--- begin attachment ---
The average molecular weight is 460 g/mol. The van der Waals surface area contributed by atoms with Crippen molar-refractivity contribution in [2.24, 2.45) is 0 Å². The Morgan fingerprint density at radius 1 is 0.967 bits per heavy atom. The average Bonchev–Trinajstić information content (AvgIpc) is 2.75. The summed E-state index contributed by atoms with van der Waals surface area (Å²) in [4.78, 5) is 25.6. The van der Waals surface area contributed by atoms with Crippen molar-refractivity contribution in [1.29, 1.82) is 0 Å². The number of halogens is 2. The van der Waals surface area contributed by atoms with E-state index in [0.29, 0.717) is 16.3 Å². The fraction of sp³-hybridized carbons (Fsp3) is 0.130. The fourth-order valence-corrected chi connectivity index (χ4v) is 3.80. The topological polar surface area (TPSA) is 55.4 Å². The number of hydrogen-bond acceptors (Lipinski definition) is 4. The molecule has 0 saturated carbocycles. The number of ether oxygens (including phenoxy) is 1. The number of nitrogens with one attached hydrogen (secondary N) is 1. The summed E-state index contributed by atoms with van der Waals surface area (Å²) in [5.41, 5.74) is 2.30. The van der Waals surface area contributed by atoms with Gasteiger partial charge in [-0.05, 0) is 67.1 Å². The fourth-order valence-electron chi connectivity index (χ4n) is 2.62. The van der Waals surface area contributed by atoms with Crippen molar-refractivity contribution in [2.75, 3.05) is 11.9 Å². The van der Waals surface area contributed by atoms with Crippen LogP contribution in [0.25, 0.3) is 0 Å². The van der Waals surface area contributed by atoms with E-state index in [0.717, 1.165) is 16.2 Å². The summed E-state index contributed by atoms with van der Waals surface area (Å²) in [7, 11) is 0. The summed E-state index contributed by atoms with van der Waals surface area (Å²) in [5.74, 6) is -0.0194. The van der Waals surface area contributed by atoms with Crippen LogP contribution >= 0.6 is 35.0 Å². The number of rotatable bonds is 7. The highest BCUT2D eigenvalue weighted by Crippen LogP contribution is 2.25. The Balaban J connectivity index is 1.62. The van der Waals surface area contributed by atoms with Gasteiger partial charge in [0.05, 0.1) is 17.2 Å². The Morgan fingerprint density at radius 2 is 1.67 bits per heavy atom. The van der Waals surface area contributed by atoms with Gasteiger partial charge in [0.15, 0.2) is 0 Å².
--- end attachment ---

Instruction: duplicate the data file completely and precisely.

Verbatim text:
The average molecular weight is 460 g/mol. The van der Waals surface area contributed by atoms with Crippen molar-refractivity contribution in [2.24, 2.45) is 0 Å². The Morgan fingerprint density at radius 1 is 0.967 bits per heavy atom. The average Bonchev–Trinajstić information content (AvgIpc) is 2.75. The summed E-state index contributed by atoms with van der Waals surface area (Å²) in [4.78, 5) is 25.6. The van der Waals surface area contributed by atoms with Crippen molar-refractivity contribution in [1.29, 1.82) is 0 Å². The number of halogens is 2. The van der Waals surface area contributed by atoms with E-state index in [0.29, 0.717) is 16.3 Å². The fraction of sp³-hybridized carbons (Fsp3) is 0.130. The fourth-order valence-corrected chi connectivity index (χ4v) is 3.80. The topological polar surface area (TPSA) is 55.4 Å². The number of hydrogen-bond acceptors (Lipinski definition) is 4. The molecule has 0 saturated carbocycles. The number of ether oxygens (including phenoxy) is 1. The number of nitrogens with one attached hydrogen (secondary N) is 1. The summed E-state index contributed by atoms with van der Waals surface area (Å²) in [5.41, 5.74) is 2.30. The van der Waals surface area contributed by atoms with Gasteiger partial charge in [-0.05, 0) is 67.1 Å². The fourth-order valence-electron chi connectivity index (χ4n) is 2.62. The van der Waals surface area contributed by atoms with Crippen molar-refractivity contribution in [2.75, 3.05) is 11.9 Å². The van der Waals surface area contributed by atoms with Crippen LogP contribution in [0.25, 0.3) is 0 Å². The van der Waals surface area contributed by atoms with E-state index in [0.717, 1.165) is 16.2 Å². The summed E-state index contributed by atoms with van der Waals surface area (Å²) in [7, 11) is 0. The summed E-state index contributed by atoms with van der Waals surface area (Å²) in [5.74, 6) is -0.0194. The van der Waals surface area contributed by atoms with Crippen LogP contribution >= 0.6 is 35.0 Å². The number of rotatable bonds is 7. The highest BCUT2D eigenvalue weighted by Crippen LogP contribution is 2.25. The Balaban J connectivity index is 1.62. The van der Waals surface area contributed by atoms with Gasteiger partial charge in [0.05, 0.1) is 17.2 Å². The Morgan fingerprint density at radius 2 is 1.67 bits per heavy atom. The van der Waals surface area contributed by atoms with Gasteiger partial charge in [0.15, 0.2) is 0 Å².